The true economic growth of a country is reflected in the state of health, education, earnings and the quality of life that its citizens live. Besides government, corporate too has the responsibility in fostering growth. However, as the world has entered the twenty-first century, the modern corporation has become more than a corporate legal person established by shareholders to maximize their wealth through specific activities in the market place. In almost every country, firms are being regarded as a major element in the process of governance and several states have established tripartite commissions which have also as much power as elected legislatures. These so-called ‘mixed commissions of government, business and labour representatives’ have been popular in Europe and are regarded as a foundation of modern governance. The World Business Council for Sustainable Development in its publication defined Corporate Social Responsibility as the continuing commitment by business to behave ethically and contribute to economic development, while improving the quality of life of the workforce and their families as well as of the local community and society at large.
Social responsibility becomes an integral part of the wealth creation process, which if managed properly should enhance the competitiveness of business and maximise the value of wealth creation to society. Corporate Social Responsibility may be viewed at three different levels, primary, secondary and tertiary level. At the primary level, the firm attempts to meet its legal obligations and to address the concerns of its primary stakeholders (customers and employees). At this level, the firm is not reaching out beyond the borders of its core concerns. Then at the secondary level the firm reaches out to its secondary stakeholders (its neighboring community), organizations affiliated with its staff, groups likely to consume its products and pet concerns of its directors and managers. Finally at the tertiary level, the firm is reaching out to the wider community, basing its decisions on criteria not related to the immediate benefit of the firm. It is at this level that we may regard the firm as acting socially responsibly.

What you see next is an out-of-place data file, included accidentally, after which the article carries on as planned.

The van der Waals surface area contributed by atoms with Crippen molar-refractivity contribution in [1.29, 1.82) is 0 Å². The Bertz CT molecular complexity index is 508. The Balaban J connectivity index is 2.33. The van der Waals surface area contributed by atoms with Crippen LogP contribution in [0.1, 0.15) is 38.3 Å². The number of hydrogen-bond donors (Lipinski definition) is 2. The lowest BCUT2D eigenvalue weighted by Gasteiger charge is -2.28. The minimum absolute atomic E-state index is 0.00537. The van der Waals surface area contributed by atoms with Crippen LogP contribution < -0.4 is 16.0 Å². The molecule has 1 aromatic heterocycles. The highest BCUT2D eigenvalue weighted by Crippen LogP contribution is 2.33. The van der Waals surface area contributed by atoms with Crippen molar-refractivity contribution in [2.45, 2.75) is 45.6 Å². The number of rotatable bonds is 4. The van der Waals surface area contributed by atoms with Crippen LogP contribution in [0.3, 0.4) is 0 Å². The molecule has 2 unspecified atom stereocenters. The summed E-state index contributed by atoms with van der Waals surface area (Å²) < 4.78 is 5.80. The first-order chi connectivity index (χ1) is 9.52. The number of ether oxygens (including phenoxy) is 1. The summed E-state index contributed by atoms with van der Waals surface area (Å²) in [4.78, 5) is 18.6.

At the other levels, it is acting enlightened self-interest. Companies have a lot of power in the community and in the national economy. They control a lot of assets and may have billions in cash at their disposal for socially conscious investments and programs. Some companies may engage in “greenwashing”, or feigning interest in corporate responsibility, but many large corporations are devoting real time and money to environmental sustainability programs, alternately energy and various social welfare initiatives to benefit employees, customers and the community at large. The two basic principles that govern CSR are charity principle and stewardship principle. Charity principle is the idea that the wealthiest members of society should be charitable towards those who are less fortunate. On the other hand stewardship principle is the idea that business leaders have an obligation to see that everyone, particularly those in need or at risk, benefits from their firms action.